Sunday, April 27, 2008


Emily Hockaday

This project, though aesthetically fun and generally fun, also includes a lot of comments that pertain to the readings and discussions generated by our Neighborhood Narratives class. The process, the final product, and even the location have much to do with urban culture and how the public relates to, in, and around a space.
The process of leaving cameras out in the public to do with what they would was both fascinating in practice and in result. As we discussed in class, people behave differently when in private settings than when in the public eye. Since Megan and I did not actively pursue the public in order to get pictures, this became a somewhat private event between the random cameras and the public using them. We discovered that this made people more likely to be free with the cameras, and they weren’t wary of taking portraits or each other or themselves. We also witnessed people congregating around, and discussing the ghost cameras. According to Guy Debord, this is an irregular occurrence in the modern city. He says that “social relations become impossible,” however, the cameras seemed to make social relations more possible in this public domain where people usually ignore one another. At the same time, Guy Debord is somewhat right, as it seems people were more enthusiastic using the cameras on their own rather than with a stranger photographing them. We also put the cameras out in the public to see what creativity would occur when the public was left to their own devices with a tool. This is following somewhat in Debord’s ideals, as he said, “Our domain is thus the urban network, the natural expression of a collective creativity, capable of understanding the creative forces being released with the decline of a culture based on individualism. To our way of thinking, the traditional arts will no longer be able to play a role in the creation of the new environment to which we want to live.” When placing the cameras in Union Square, we were asking the public to individually take shots according to their thoughts on the city, but were also uniting them by making them part of a larger project. And by displaying the individually shot yet united images, we reflect back to the city their own images and views of this urban setting and how they fit into it.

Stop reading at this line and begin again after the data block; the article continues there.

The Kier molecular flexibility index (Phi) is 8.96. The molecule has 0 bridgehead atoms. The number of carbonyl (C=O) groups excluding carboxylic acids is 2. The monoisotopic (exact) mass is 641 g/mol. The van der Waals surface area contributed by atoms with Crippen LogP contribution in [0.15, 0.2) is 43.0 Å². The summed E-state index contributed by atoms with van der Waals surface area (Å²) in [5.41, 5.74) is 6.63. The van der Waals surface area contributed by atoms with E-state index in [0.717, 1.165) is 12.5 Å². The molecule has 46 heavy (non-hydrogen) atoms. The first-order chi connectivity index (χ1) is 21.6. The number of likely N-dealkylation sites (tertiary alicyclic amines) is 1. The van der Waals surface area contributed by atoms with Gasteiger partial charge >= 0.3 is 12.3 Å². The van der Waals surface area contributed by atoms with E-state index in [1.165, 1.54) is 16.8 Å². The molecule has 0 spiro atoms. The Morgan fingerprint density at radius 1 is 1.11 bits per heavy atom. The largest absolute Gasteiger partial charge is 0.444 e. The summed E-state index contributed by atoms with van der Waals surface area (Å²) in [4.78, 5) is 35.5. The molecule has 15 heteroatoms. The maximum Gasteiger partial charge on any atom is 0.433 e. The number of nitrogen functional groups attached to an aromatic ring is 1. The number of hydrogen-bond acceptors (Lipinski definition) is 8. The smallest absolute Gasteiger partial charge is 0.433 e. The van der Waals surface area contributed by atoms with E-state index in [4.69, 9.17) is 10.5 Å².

The actual product also melds together a lot of different voices from this class. The photographs themselves, I believe, are a way of showing both Krzysztof Wodiczko’s vanquished, and allowing them a voice. These photographs are not of models, no one has made sure they are pretty enough, or are selling enough, or serve any purpose besides to show real human beings interacting in their space. Thus I believe them to be the vanquished: people who would not otherwise be displayed in a park. Also, allowing the cameras to lay around to any who would want to use them gave everyone (victors and vanquished alike) an opportunity to express themselves. I also see the photographs as depicting Union Square as one of Foucault’s heterotopias. It is a crossroads, truly. It was named after being a crossroads between Broadway (formerly Bloomingdale Ave) and Fourth Ave (formerly Bowery Road). Underneath, the subway also finds itself at a crossroad. Meanwhile, it is a small oasis for speakers, performers, merchants, and the general public. Our photographs show how diversely and interestingly the public uses this space as a means of getting away.